MONEY


Age of Denial: win or lose chambers in November, it’s soul searching time for Democrats


Christine O’Donnell’s victory in the Delaware Republican Senate primary had Democrats exuberant – cheering victory by the ‘crazy Tea Party candidate.’ But when your electoral strategy is “let’s hope the lunatic wins cause we can’t beat a sane Republican,” it’s time for some serious soul-searching.

Nate Silver injects a dose of realism into overblown prognostications about a GOP landslide:

There’s the possibility that Republicans end up with a lot of half-loaves: independent voters get them almost close enough in some states and districts, base voters in some others, but they come up a few points short in a lot of key races and wind up winning “only” 30 House seats and 4 or 5 Senate seats. Or, just the opposite could be true. Independent voters rally them to surprising wins in some blue-leaning states, while base voters shore up the home front, and allow them to roll back the gains that Democrat made into Republican territory in 2006 and 2008.

He’s absolutely right – anything can happen on Election Day and expectations are beginning to get out of hand for Republicans. Unfortunately, if Democrats lose badly but retain the House and Senate, it will be hailed by the White House and pundits as a victory, perhaps a great victory, dampening the urge for introspection, the self-awareness needed to battle a dangerous radical rightwing resurgence.

Of course, it will be anything but a victory. The whiplash-inducing right turn America has taken since 2008, the deflation of hope, compel a sober and serious look at what Democrats have done wrong. We can take solace all we want in previous presidential poll numbers, we can say this is a normal cyclical dip, but that doesn’t explain or excuse this:

  • George W. Bush is steadily and surely being rehabilitated and now the question is how much gratitude we owe him.
  • Sarah Palin can move the public discourse with a single tweet, promoting a worldview consisting of unreflective, nationalistic soundbites.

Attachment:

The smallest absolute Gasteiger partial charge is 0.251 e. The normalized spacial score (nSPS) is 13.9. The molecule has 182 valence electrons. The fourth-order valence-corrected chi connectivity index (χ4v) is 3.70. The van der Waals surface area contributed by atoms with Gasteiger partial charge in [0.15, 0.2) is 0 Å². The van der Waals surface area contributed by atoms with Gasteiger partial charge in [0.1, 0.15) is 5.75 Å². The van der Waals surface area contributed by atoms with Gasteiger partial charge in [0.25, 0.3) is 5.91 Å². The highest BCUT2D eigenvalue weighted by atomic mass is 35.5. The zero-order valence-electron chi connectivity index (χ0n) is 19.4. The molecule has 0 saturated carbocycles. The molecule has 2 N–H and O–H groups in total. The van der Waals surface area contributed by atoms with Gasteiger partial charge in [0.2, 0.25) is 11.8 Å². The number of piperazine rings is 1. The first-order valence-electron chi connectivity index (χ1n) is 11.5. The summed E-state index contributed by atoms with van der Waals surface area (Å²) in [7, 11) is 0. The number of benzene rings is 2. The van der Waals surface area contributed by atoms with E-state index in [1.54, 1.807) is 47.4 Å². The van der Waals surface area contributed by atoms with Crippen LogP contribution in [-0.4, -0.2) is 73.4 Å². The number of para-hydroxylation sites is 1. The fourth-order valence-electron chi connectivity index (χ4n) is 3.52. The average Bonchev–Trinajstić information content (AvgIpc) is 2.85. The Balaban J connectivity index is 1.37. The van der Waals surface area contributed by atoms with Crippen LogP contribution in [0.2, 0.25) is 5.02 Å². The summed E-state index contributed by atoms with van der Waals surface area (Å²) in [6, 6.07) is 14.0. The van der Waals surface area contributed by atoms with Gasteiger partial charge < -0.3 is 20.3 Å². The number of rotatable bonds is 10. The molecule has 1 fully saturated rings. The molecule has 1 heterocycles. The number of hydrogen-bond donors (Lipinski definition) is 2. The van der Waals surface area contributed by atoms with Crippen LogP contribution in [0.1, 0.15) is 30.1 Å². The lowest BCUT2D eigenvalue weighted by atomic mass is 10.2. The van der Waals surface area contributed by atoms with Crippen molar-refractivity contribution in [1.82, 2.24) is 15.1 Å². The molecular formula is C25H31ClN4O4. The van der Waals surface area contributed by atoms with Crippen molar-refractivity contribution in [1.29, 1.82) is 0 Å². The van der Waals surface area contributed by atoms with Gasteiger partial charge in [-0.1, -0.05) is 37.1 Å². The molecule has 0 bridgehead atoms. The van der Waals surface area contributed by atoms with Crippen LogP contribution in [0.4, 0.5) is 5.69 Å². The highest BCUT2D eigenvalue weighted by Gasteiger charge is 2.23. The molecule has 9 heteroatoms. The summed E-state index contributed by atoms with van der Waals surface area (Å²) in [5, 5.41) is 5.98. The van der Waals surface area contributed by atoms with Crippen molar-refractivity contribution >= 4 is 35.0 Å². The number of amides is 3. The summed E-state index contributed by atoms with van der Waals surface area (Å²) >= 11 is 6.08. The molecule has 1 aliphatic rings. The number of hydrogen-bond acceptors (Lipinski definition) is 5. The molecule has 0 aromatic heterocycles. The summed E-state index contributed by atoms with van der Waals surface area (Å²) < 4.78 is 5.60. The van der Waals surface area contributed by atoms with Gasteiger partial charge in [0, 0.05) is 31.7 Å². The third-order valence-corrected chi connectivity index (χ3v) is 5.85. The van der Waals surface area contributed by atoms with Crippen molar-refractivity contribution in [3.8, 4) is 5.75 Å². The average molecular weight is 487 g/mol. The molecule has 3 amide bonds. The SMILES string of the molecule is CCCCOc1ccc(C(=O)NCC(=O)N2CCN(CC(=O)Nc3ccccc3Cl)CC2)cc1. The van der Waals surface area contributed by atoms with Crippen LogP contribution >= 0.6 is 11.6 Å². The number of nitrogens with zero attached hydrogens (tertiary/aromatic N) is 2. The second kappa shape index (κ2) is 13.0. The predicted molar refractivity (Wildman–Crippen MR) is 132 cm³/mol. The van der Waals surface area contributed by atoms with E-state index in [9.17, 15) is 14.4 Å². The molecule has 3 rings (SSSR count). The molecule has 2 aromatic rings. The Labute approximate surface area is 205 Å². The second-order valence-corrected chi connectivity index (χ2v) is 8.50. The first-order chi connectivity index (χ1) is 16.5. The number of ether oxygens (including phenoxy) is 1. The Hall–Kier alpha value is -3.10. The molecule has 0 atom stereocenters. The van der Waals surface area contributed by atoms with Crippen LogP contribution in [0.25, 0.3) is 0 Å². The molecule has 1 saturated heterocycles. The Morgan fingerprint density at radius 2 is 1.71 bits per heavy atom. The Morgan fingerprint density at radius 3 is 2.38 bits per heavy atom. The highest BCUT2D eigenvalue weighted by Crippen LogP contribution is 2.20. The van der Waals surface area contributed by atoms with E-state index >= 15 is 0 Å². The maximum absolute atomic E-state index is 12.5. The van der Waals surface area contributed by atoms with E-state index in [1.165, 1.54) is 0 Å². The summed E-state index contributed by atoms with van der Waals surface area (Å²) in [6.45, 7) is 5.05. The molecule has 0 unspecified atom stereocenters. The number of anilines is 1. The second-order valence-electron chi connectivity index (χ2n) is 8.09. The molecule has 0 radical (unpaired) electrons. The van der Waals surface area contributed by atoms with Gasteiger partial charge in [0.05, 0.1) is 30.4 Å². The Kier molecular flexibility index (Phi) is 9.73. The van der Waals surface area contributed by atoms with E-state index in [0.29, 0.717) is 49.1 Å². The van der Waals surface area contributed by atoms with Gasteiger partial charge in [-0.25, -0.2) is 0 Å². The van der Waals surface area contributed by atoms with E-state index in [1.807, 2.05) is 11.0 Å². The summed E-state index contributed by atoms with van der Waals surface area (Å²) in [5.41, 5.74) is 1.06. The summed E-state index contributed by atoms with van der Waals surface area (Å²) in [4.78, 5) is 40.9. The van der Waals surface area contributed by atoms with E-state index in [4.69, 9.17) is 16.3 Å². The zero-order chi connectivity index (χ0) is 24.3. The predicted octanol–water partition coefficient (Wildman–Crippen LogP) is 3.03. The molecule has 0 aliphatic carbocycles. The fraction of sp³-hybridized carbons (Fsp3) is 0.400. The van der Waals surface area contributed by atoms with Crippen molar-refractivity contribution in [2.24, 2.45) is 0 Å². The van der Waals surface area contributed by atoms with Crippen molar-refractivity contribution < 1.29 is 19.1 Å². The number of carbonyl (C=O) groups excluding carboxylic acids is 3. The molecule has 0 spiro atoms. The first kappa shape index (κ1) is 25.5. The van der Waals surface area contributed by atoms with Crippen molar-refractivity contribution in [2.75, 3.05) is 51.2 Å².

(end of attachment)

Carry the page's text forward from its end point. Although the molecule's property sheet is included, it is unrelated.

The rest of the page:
• Glenn Beck, Rush Limbaugh and Fox are dominating the national conversation, feeding a steady stream of propaganda packaged as moral platitudes to tens of millions of true believers.
  • In the face of overwhelming evidence, climate deniers are choking the life out of the environmental movement and willfully condemning humanity to a calamitous future.
  • From ACORN to Van Jones, liberal scalps are being taken with impunity.
  • Feminism is being redefined and repossessed by anti-feminists.
  • Women are facing an all-out assault on choice.
  • Martin Luther King Jr.’s legacy is being co-opted by a radio jock.
  • Schoolbooks are being rewritten to reflect the radical right’s anti-science views.
  • The rich-poor divide grows by the minute and teachers and nurses struggle to get by while bankers get massive bonuses.
  • We mark the end of a war based on lies with congratulations to all, and we escalate another war with scarce resources that could save countless lives.
  • An oil spill that should have been a historic inflection point gets excised from public awareness by our own government and disappears down the memory hole (until the next disaster).
  • Bigotry and discrimination against immigrants, against Muslims, against gays and lesbians is mainstream and rampant.
  • The frightening unconstitutional excesses of the Bush administration have been enshrined and reinforced by a Democratic White House, ensuring that they will become precedent and practice.
  • Girls and women across the planet continue to get beaten, raped, ravaged, mutilated, and murdered while sports games induce a more passionate response.

O’Donnell’s shock victory is part of this larger picture. Granted, it may imperil GOP chances to grab one more senate seat, but if you see it as a loss leader, as one more huge step to the right, it’s cold comfort to those who have fought the radical right’s takeover of our national discourse.